Black and white photography is known for drawing our attention to composition and adding drama to a scene or story. This makes it one of the go-to visual styles for those who want to explore or heighten emotive themes and topics.
Today’s featured photographer, Katarina Galić from Bosnia and Herzegovina, is one of them, and among the creative minds who I find fascinating for their use of the craft. If you’re interested in pushing the boundaries of your black and white photography, be prepared to enter a monochrome mind full of raw emotions and dark atmosphere.
Documenting the drama in human beings
“My photos are mostly self-portraits. I want to document the drama of the human being through visual language. I want to show emotions, fear, anger, anxiety, frustrations,” Galić said of her photography, which she only recently started to do more intensively. Guided by her expertise in Printmaking, she explores her visual language in photography through the motif of the human figure.
In the handful of sets I’ve seen so far, I find her style to be hypnotic and primal with the different ways she uses contrast, light, shadows and textures to play with viewers’ imaginations and emotions. In her own words, however, she describes her technique as an “expressive style that flirts with the surreal at certain moments.”
“My works depict various emotions through a mystical atmosphere. Sometimes it is the movement of the hand, sometimes a great contrast of the background and body, sometimes deformities of the face or body parts. With all this, I record the usual physical and emotional states of the human figure.”
Occupying the viewer through emotions
I’ve always believed that the most effective photos are those that catch the viewer’s attention to make them feel, incite a reaction or spark a realization. I’m glad that she feels the same way and incorporates it in her work.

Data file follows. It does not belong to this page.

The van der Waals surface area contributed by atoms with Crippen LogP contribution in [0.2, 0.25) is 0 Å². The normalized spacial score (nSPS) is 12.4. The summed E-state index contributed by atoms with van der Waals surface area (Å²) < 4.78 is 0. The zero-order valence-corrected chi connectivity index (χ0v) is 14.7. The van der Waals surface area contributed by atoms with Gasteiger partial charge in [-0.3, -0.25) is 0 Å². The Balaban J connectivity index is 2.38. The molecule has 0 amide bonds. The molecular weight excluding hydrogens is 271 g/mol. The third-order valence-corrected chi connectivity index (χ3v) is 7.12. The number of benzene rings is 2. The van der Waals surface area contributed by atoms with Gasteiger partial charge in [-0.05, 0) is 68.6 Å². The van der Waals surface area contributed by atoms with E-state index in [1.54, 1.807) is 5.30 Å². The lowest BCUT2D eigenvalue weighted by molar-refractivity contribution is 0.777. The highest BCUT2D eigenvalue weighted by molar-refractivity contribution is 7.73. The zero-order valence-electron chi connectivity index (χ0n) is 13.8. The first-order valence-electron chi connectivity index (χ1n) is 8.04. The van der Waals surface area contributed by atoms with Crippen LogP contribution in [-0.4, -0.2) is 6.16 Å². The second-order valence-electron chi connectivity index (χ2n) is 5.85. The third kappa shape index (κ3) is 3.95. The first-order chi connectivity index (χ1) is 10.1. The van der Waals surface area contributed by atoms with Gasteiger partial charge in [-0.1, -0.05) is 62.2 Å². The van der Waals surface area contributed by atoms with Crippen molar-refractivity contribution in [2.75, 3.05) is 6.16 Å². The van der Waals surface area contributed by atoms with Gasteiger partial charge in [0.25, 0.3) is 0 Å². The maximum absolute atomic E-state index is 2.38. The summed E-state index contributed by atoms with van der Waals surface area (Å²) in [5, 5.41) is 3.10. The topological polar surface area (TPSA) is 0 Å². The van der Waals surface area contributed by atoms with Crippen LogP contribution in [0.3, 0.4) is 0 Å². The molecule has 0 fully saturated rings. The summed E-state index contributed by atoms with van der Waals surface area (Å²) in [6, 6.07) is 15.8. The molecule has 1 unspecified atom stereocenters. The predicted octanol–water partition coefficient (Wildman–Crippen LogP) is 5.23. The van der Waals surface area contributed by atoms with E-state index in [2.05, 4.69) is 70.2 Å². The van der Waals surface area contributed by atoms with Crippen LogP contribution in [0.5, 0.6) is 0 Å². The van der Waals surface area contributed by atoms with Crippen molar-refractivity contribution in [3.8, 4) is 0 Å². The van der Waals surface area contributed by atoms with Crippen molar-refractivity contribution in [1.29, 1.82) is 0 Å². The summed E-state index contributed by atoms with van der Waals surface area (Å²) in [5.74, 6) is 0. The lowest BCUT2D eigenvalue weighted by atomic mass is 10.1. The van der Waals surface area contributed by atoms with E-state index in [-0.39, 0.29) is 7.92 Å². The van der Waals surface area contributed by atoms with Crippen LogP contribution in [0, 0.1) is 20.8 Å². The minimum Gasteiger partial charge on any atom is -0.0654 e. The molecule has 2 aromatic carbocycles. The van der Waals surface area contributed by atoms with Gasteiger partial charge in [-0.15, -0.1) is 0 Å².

“Photography, as well as other works of art, are made great by the fact that they occupy the viewer. By showing certain emotions, I occupy the viewer in a way that the work intrigues him and makes him think.”
Galić also mentioned that while she was developing her distinct style during her fine arts study, she endeavored to use deformations to show the emotions that record everyday frustrations. The absence of color, along with the addition of gritty textures and variations in contrast, effectively heightened the impact of these deformations.
“I think the artwork should be a reflection of the artist as well as the times in which he lives,” she added, which I see useful both for understanding her work and guiding our own. “I think that the work is done when nothing can be taken away or added to it. It is a measure by which I am guided through work.”
Don’t forget to visit Katarina Galić’s Behance portfolio to see more of her unique black and white photography.
All photos by Katarina Galić. Used with permission.